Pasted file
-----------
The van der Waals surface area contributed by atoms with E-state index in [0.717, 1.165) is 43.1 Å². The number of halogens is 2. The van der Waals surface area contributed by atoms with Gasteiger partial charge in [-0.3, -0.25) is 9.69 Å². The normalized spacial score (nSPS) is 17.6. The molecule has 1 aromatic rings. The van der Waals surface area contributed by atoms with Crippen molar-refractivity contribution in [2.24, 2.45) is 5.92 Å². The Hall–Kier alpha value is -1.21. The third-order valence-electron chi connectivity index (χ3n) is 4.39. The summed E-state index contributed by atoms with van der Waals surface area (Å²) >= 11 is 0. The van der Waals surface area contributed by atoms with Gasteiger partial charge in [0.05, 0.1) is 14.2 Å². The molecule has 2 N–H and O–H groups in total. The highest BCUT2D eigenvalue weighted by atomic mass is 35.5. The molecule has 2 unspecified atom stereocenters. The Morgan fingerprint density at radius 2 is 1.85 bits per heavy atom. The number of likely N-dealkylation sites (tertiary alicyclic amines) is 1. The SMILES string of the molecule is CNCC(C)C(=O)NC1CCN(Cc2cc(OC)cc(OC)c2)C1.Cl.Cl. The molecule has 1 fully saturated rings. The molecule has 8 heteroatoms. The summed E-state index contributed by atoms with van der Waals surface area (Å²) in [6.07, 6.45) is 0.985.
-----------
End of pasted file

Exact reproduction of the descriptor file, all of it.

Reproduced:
The van der Waals surface area contributed by atoms with E-state index in [0.717, 1.165) is 43.1 Å². The number of halogens is 2. The van der Waals surface area contributed by atoms with Gasteiger partial charge in [-0.3, -0.25) is 9.69 Å². The normalized spacial score (nSPS) is 17.6. The molecule has 1 aromatic rings. The van der Waals surface area contributed by atoms with Crippen molar-refractivity contribution in [2.24, 2.45) is 5.92 Å². The Hall–Kier alpha value is -1.21. The third-order valence-electron chi connectivity index (χ3n) is 4.39. The summed E-state index contributed by atoms with van der Waals surface area (Å²) >= 11 is 0. The van der Waals surface area contributed by atoms with Gasteiger partial charge in [0.05, 0.1) is 14.2 Å². The molecule has 2 N–H and O–H groups in total. The highest BCUT2D eigenvalue weighted by atomic mass is 35.5. The molecule has 2 unspecified atom stereocenters. The Morgan fingerprint density at radius 2 is 1.85 bits per heavy atom. The number of likely N-dealkylation sites (tertiary alicyclic amines) is 1. The SMILES string of the molecule is CNCC(C)C(=O)NC1CCN(Cc2cc(OC)cc(OC)c2)C1.Cl.Cl. The molecule has 1 fully saturated rings. The molecule has 8 heteroatoms. The summed E-state index contributed by atoms with van der Waals surface area (Å²) in [6.07, 6.45) is 0.985.